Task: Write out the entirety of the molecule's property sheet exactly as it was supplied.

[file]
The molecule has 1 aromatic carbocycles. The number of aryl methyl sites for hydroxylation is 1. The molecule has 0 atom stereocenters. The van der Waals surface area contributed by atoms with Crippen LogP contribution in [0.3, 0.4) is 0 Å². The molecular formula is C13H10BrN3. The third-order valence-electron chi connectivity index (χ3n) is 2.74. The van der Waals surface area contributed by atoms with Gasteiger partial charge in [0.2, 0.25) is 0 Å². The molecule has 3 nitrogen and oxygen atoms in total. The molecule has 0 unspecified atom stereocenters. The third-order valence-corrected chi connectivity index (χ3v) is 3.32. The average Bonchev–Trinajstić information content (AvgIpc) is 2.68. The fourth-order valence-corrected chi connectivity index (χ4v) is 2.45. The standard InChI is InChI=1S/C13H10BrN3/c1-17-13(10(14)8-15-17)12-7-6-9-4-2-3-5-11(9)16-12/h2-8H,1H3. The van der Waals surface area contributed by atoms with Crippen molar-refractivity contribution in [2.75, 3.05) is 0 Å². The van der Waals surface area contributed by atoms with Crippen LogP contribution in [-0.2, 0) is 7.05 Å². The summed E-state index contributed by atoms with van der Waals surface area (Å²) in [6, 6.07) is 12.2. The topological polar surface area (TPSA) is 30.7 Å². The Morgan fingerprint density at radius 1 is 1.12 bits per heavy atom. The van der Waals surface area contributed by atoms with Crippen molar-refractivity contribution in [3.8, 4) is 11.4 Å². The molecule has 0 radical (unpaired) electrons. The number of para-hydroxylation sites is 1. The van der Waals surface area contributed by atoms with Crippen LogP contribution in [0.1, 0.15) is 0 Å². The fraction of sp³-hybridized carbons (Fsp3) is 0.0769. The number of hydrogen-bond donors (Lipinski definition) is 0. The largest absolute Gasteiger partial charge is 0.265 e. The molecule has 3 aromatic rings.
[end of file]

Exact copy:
The molecule has 1 aromatic carbocycles. The number of aryl methyl sites for hydroxylation is 1. The molecule has 0 atom stereocenters. The van der Waals surface area contributed by atoms with Crippen LogP contribution in [0.3, 0.4) is 0 Å². The molecular formula is C13H10BrN3. The third-order valence-electron chi connectivity index (χ3n) is 2.74. The van der Waals surface area contributed by atoms with Gasteiger partial charge in [0.2, 0.25) is 0 Å². The molecule has 3 nitrogen and oxygen atoms in total. The molecule has 0 unspecified atom stereocenters. The third-order valence-corrected chi connectivity index (χ3v) is 3.32. The average Bonchev–Trinajstić information content (AvgIpc) is 2.68. The fourth-order valence-corrected chi connectivity index (χ4v) is 2.45. The standard InChI is InChI=1S/C13H10BrN3/c1-17-13(10(14)8-15-17)12-7-6-9-4-2-3-5-11(9)16-12/h2-8H,1H3. The van der Waals surface area contributed by atoms with Crippen molar-refractivity contribution in [2.75, 3.05) is 0 Å². The van der Waals surface area contributed by atoms with Crippen LogP contribution in [-0.2, 0) is 7.05 Å². The summed E-state index contributed by atoms with van der Waals surface area (Å²) in [6, 6.07) is 12.2. The topological polar surface area (TPSA) is 30.7 Å². The Morgan fingerprint density at radius 1 is 1.12 bits per heavy atom. The van der Waals surface area contributed by atoms with Crippen molar-refractivity contribution in [3.8, 4) is 11.4 Å². The molecule has 0 radical (unpaired) electrons. The number of para-hydroxylation sites is 1. The van der Waals surface area contributed by atoms with Crippen LogP contribution in [0.1, 0.15) is 0 Å². The fraction of sp³-hybridized carbons (Fsp3) is 0.0769. The number of hydrogen-bond donors (Lipinski definition) is 0. The largest absolute Gasteiger partial charge is 0.265 e. The molecule has 3 aromatic rings.